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EDITORIAL: Senate expenses beg questions
There can be no doubt Pamela Wallin has joined a select, but unenviable, group of senators, following fallout over her “troubling” travel expenses.
The ostracized few – including fellow former Conservatives Mike Duffy and Patrick Brazeau – are no longer permitted to charge travel expenses other than direct flights to and from their home ridings.
Wallin’s apparent habit of charging taxpayers for sidetrips to Toronto, while travelling between Saskatchewan and Ottawa, is part of a pattern that led auditors to call for her to repay more than $121,000 of her travel claims for 2009-’12.
Wallin argues auditors used 2012 rules to evaluate pre-2012 expenses and suggests some discrepancies are a result of sloppy bookkeeping. Others suggest senators were given erroneous information when they assumed their duties.
None of which alters the fact that Wallin – as a former high-profile TV personality, like the previously disgraced Duffy – should have known the damage bad optics have done time and again to political figures, particularly when there is any suspicion of misuse of the public dime.
It’s no secret that Wallin – like Duffy – was an appointee of Prime Minister Stephen Harper, and that both were vociferous in campaigning on behalf of his party. Could that have accounted for a certain sense of invulnerability on her part?
While the Conservatives have since done everything they can to distance themselves from Wallin, Harper has not escaped criticism for giving Wallin’s expenses a clean bill of health as recently as February. By May, Wallin was asked to resign from the Conservative caucus.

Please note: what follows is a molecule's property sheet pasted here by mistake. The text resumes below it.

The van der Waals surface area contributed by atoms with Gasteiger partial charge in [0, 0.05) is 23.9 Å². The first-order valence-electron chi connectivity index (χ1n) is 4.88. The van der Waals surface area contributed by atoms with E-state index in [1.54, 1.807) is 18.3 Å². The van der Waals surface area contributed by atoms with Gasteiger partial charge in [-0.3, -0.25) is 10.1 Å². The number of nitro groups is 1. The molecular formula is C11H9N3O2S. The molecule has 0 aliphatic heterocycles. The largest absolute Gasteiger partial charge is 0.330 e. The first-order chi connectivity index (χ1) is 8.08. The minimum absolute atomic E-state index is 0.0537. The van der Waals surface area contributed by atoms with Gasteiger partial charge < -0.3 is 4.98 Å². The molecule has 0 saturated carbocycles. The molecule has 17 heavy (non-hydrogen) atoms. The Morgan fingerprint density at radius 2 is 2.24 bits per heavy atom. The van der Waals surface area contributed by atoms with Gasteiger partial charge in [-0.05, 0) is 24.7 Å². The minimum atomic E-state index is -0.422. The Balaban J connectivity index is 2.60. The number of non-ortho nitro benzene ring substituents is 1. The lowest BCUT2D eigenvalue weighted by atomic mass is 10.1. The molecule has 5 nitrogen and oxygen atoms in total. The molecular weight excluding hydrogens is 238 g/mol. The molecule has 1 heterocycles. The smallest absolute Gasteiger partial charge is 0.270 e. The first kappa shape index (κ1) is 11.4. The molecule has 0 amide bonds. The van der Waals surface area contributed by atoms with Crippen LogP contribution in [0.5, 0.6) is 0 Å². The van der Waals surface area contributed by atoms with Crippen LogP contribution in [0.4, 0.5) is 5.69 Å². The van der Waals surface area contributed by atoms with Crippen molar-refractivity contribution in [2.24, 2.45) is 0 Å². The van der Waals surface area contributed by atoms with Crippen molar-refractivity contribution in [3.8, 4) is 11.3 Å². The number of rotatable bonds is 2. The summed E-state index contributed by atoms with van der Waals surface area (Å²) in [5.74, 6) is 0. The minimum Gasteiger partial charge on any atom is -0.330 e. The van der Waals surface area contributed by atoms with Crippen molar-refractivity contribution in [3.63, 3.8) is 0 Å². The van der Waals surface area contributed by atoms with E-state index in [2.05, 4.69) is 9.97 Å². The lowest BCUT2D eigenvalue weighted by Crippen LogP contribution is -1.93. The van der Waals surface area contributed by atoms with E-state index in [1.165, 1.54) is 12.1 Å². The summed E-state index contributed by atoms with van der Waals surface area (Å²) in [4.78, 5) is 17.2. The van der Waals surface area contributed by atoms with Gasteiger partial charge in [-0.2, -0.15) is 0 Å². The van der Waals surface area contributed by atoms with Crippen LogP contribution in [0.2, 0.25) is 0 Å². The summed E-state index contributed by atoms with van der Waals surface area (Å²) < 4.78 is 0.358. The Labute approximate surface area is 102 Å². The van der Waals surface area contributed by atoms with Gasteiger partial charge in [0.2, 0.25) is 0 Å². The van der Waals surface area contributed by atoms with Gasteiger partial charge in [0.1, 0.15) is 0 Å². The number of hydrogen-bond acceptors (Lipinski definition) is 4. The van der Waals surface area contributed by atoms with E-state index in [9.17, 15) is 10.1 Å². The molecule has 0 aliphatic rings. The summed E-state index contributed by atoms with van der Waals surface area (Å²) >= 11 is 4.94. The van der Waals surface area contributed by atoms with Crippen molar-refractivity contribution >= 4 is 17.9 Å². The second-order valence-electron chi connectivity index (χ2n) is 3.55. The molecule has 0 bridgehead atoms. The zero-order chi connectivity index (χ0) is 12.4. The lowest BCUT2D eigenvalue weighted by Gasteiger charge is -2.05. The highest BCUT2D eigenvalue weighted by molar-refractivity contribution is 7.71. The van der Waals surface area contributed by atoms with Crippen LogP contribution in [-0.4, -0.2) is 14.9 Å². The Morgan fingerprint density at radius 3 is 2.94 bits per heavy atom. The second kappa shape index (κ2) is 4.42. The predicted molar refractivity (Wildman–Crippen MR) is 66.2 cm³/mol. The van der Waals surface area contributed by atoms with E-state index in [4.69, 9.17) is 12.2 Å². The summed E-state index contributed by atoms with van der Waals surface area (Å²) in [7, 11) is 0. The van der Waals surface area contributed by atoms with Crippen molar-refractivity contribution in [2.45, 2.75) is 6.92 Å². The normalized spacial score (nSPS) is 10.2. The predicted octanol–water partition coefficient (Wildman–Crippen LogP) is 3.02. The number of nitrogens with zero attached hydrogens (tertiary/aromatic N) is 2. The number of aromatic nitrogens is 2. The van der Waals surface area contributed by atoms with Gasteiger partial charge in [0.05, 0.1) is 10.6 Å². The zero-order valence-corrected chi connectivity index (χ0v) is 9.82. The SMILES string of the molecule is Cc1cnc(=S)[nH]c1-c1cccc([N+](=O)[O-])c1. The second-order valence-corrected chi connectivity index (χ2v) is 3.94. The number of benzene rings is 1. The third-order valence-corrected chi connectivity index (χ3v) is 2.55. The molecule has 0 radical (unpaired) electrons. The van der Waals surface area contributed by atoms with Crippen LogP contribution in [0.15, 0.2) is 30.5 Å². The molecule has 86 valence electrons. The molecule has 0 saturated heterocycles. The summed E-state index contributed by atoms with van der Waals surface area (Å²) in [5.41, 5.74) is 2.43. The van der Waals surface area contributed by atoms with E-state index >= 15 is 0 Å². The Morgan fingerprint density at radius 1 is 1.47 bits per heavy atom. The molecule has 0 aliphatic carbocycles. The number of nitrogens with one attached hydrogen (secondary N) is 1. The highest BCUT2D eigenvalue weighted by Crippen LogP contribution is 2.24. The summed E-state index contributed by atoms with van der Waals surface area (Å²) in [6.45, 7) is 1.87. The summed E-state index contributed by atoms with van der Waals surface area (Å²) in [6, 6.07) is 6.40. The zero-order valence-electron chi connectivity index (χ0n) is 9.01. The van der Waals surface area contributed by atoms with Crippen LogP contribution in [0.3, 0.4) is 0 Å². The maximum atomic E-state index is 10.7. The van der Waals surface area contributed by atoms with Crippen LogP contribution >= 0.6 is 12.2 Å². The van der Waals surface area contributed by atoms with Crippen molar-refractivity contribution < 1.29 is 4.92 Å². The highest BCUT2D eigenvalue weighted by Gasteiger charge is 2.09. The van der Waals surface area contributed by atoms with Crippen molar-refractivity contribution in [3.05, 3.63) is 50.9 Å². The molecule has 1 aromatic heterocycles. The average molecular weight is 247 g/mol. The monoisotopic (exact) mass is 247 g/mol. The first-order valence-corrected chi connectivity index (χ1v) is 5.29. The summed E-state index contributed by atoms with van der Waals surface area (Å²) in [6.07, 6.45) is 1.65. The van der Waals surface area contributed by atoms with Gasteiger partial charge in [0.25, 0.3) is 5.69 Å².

Asked for comment on the Wallin affair, South Surrey-White Rock-Cloverdale Conservative MP, Russ Hiebert responded by email, also noting former-Liberal Senator Mac Harb’s fall from grace after alleged financial improprieties.
“I think all Canadians have been disappointed to learn about the apparent actions of Senators Wallin, Harb and Duffy, all of who have been removed from their Conservative or Liberal caucuses.”
While noting he awaits a “just resolution” of these matters at the hands of an RCMP investigation, he said these cases had led the Harper government to “toughen up” Senate rules and demonstrated the need for Senate reform.
But constituents could be forgiven for asking what changed about Wallin’s expense claims, between February and May, to alter Harper’s tune so dramatically on such an ardent – and presumably useful – supporter in the red chamber.